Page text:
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Vladimir Putin in India: Deepening of bilateral energy cooperation a must in today's geopolitical, economic climate

The larger focus of Russian president Vladimir Putin's two-day visit for the annual India-Russia summit is on the key defence deals to be signed between the two countries, but it is the energy cooperation between New Delhi and Moscow, and the deals signed thereof, that will be vital to their economic and security interests.

Russia holds the largest amount of natural gas reserves in the world. In 2017, Russia was the world's largest exporter of oil and gas, contributing 12.7 and 20.4 percent respectively to global oil and natural gas exports. Oil and gas exports effectively contribute 40 percent to Russia's federal budget revenues and account for over 70 percent of Russian exports. In 2018, in fact, revenues from oil and gas are expected to witness a five-fold jump from $8.5 billion to $44.4 billion. This will provide a major boost and an ample economic cushion to the Russian economy.

Vladimir Putin arrived in New Delhi on Thursday for the annual summit with Narendra Modi. PTI

Vladimir Putin arrived in New Delhi on Thursday for the annual summit with Narendra Modi. PTI

Russia's extreme dependence on its oil and gas sector is however not without its own repercussions. A cursory glance and the country's export markets indicates that overwhelming quantities of Russian oil and gas find their way to the European markets. In 2017, for instance, Russia's gas exports to Europe rose by 8.1 percent to achieve record high levels of 193.9 billion cubic metres (bcm). The Russian gas major Gazprom alone supplies around a third of the total gas consumed in the European Union. There are however major strings attached to this arrangement.

As a result of the geopolitical tensions between Russia, the US and EU member States, there have been repeated calls for EU members to cut down on their dependence on Russian gas imports. European countries have been trying to wean off their dependence on Russia for their domestic gas requirements by sourcing more imports from the US. This is being done to limit the kind of geopolitical leverage that Russia exercises in the region, owing to the fact that it virtually controls the European energy security.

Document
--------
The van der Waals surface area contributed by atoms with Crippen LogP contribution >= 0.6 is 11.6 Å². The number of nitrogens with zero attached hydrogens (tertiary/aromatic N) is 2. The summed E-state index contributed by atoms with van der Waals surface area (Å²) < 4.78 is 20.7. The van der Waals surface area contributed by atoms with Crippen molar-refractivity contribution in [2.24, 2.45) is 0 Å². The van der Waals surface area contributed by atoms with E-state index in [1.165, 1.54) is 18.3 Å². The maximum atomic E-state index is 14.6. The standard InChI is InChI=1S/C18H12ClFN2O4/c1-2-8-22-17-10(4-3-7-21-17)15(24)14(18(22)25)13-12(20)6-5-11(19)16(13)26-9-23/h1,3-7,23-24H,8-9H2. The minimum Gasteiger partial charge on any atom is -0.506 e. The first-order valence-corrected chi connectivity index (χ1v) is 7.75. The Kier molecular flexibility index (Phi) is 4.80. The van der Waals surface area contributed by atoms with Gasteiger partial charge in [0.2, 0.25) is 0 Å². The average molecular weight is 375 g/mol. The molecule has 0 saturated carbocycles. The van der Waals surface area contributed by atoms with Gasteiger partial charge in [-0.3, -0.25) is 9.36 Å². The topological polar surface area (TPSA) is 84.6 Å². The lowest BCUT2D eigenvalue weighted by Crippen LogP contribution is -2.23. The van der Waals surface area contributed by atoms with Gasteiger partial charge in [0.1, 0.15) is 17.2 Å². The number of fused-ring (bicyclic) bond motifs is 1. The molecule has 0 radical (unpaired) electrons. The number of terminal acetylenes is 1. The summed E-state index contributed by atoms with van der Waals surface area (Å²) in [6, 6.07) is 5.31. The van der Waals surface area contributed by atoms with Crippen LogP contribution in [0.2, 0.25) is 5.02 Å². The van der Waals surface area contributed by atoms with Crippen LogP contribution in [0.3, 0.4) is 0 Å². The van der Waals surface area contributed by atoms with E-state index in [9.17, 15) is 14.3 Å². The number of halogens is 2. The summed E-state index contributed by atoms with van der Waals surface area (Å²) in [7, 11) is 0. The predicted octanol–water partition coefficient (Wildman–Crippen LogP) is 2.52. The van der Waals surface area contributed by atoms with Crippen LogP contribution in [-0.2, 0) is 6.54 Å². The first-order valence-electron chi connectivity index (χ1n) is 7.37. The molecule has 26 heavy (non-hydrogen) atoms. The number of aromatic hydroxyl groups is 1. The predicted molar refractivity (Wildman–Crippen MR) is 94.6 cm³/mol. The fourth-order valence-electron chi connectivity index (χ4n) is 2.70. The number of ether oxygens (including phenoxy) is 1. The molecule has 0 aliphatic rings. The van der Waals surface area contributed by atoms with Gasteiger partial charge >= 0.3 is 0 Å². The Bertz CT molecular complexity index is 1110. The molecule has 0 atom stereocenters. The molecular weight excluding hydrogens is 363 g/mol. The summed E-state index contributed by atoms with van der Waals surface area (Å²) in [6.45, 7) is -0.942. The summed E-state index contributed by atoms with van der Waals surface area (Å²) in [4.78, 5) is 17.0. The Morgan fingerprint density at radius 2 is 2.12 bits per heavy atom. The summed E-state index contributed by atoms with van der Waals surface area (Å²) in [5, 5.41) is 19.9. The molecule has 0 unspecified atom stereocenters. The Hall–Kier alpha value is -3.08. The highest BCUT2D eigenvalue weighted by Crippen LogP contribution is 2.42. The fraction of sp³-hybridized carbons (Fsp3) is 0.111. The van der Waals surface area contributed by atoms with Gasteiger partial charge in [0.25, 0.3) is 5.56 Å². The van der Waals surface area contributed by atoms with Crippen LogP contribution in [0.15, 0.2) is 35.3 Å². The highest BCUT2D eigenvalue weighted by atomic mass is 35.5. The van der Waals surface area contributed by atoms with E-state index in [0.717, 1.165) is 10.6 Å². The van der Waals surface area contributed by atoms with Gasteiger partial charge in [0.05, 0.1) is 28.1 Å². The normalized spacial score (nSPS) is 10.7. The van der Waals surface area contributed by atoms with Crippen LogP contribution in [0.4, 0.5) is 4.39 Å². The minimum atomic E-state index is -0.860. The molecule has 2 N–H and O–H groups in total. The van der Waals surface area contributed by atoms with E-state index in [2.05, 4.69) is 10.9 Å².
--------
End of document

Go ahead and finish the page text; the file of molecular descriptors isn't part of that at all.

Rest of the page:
This issue has become more pertinent after Russia's annexation of Crimea in 2014, and the crisis that subsequently followed in Ukraine. Lithuania, in 2014, for instance, became the first ex-Soviet country to source gas imports from the US, while refusing to renew its contract with Russia in 2015. Similarly, Poland, too, has threatened Russia with a non-renewal of its gas contracts in 2022. Russia's over-dependence on European markets for its gas exports can thus create multiple problems for the country, in the event of growing hostilities. It is in view of securing gas markets for itself now, that Russia has turned to Asian economies like China, India, Japan, South Korea and even Pakistan.

Russia is already in the process of building one of its most geopolitically critical pipelines running from the Kovyktinskoye gas fields in Eastern Siberia to the Russia-China border in the South-East. This project, worth $55 billion, will be the key to connecting Russian gas suppliers to Chinese energy consumers. Gazprom has signed a 30-year sales agreement with China's State-owned China National Petroleum Corporation (CNPC), under which it will supply 1.3 trillion cubic feet (tcf) of natural gas, annually through the pipeline.

This strategic pivot to Asia also places India as an important market for Russia's oil and gas exports. The Russian president's visit to India is expected to see signing of multiple energy deals between India's State-owned Oil and Natural Gas Corporation (ONGC) and Gazprom. ONGC Videsh Limited (OVL) already has stakes in three oil and gas projects in Russia, which account for 56 percent of its total stakes abroad. Besides, with the recent stake acquisitions by Indian Oil in Vankorneft and Taas-Yuryakh Neftegazodobycha, the total Indian investments in Russia's oil and gas sector have gone up to $10 billion.

Acquiring alternate supplies from Russia is also critical to India's energy security, as this helps in supply-side diversification. Russian gas exports will also provide a major boost to the gas markets in India, helping the country cut down on its oil import dependence.

A deepening of energy cooperation between India and Russia spells a major win-win for the two sides. While economically it will help cushion the two economies from the global energy supply and demand shocks that can be potentially rattling, geopolitically, India-Russia energy cooperation provides the two sides with more breathing space in their foreign policy endeavours.


Updated Date: Oct 05, 2018 13:24 PM

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